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Budget for 2013 coming into view
Finance committee reviewing numbers
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Forsyth County News

The big picture for Forsyth County’s 2013 budget began to come together Friday during a finance committee meeting.

The preliminary total anticipates a little more than $90 million in revenue for the county’s general fund, said David Gruen, finance director.

The final tax digest is expected to be complete June 8, and the preliminary budget will be presented to commissioners four days later.

County commissioners must approve the millage rate by July 31, and the 2013 budget must be adopted by year’s end.

Estimates for 2013 show property tax collections declining by less than 1 percent. An anticipated increase in sales tax revenue likely will offset that, Gruen said.

And an expected increase of about $2.4 million in the local insurance premium tax based on 10-year U.S. Census numbers will add to the county’s revenue compared to last year.

The preliminary expenses total for same service levels and required costs is about $178,000 higher, though some other costs likely will add to that total.

“That’s our starting point,” Gruen said. “It’s close.”

He noted that the expected addition of a state-approved third Superior Court judge could cause an increase of up to $1 million, but the committee worked during the meeting to lower that projection to about $725,000.

The committee, which includes Commissioners Patrick Bell and Brian Tam, also made recommendations on requests for capital items or new budget items that would add to the expense.

Of several requests, Bell said the commission couldn’t fund them “in this economic climate.” Some additions made the cut, but most were denied or returned so staff could further gauge their necessity.

New ideas for funding through lease options, outsourcing of services or paying for expenses in the current year budget were raised for several requests.

Overall, the bottom line of $90 million shows a drop from last year’s approved $92.4 million, but some changes in accounting make a direct comparison difficult.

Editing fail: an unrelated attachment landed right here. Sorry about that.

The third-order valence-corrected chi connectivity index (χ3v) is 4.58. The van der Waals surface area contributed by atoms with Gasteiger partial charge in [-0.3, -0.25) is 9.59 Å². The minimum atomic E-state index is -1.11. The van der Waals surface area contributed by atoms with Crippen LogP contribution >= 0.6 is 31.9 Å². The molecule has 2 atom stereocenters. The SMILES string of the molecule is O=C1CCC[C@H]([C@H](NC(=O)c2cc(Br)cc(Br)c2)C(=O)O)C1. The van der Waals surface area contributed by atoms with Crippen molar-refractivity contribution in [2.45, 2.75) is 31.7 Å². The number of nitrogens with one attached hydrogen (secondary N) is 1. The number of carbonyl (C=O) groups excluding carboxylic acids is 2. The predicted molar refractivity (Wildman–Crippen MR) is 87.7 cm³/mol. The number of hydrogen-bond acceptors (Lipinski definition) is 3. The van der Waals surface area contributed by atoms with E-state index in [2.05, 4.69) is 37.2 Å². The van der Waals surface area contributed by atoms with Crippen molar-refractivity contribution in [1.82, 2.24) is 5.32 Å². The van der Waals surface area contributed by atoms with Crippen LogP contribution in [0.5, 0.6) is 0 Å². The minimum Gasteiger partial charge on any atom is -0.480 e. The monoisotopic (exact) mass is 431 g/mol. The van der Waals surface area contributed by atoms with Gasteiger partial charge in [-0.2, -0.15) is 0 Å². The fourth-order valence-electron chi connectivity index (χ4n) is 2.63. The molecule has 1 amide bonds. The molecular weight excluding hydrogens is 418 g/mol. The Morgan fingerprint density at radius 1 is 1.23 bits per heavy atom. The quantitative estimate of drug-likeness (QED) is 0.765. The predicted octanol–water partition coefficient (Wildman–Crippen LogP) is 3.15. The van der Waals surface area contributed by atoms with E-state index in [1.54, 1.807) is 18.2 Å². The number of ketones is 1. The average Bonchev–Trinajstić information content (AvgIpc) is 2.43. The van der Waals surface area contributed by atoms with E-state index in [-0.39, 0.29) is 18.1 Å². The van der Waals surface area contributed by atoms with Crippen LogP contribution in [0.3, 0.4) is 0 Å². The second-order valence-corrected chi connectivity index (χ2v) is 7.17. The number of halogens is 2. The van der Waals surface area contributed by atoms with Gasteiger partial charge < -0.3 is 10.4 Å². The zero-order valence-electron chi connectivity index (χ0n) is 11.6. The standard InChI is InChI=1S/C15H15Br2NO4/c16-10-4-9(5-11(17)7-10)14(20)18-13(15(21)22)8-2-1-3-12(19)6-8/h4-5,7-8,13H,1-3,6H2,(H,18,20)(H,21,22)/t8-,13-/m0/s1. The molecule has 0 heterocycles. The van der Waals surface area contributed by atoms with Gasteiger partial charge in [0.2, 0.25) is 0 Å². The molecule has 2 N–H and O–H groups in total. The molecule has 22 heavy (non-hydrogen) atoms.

One major difference is moving internal service charges out of department budgets and into the general fund.

That results in a drop for the individual budgets, but an increase to the main fund, Gruen said.

Also, adding a separate grant fund out of the general account lowers the amount by about $1.1 million, he said.

The preliminary requests amount to about $3.6 million in increases for same service levels and required expenses in the county, the largest of which is about $1.7 million more for health care costs.

That’s due to rising health care costs, mandates from the federal government and more claims from employees, said Pat Carson, personnel services director.

The county is working to institute a wellness program to help curb those costs and may also consider increasing employee contributions, depending on the outcome of the U.S. Superior Court’s ruling on the federal health care overhaul, Carson said.

Still, that number is unlikely to be reduced by much in 2013, she said.

The second big increase to county expenses, Gruen said, is the return to a 5 percent increase to employee 401(k) plans from 3 percent, a measure set to sunset at the end of 2012.

For comparison, Gruen said each 1 percent increase to employees’ cost-of-living adjustment adds about $400,000 to the general fund, versus about $685,000 for each 1 percent increase to the 401(k) match.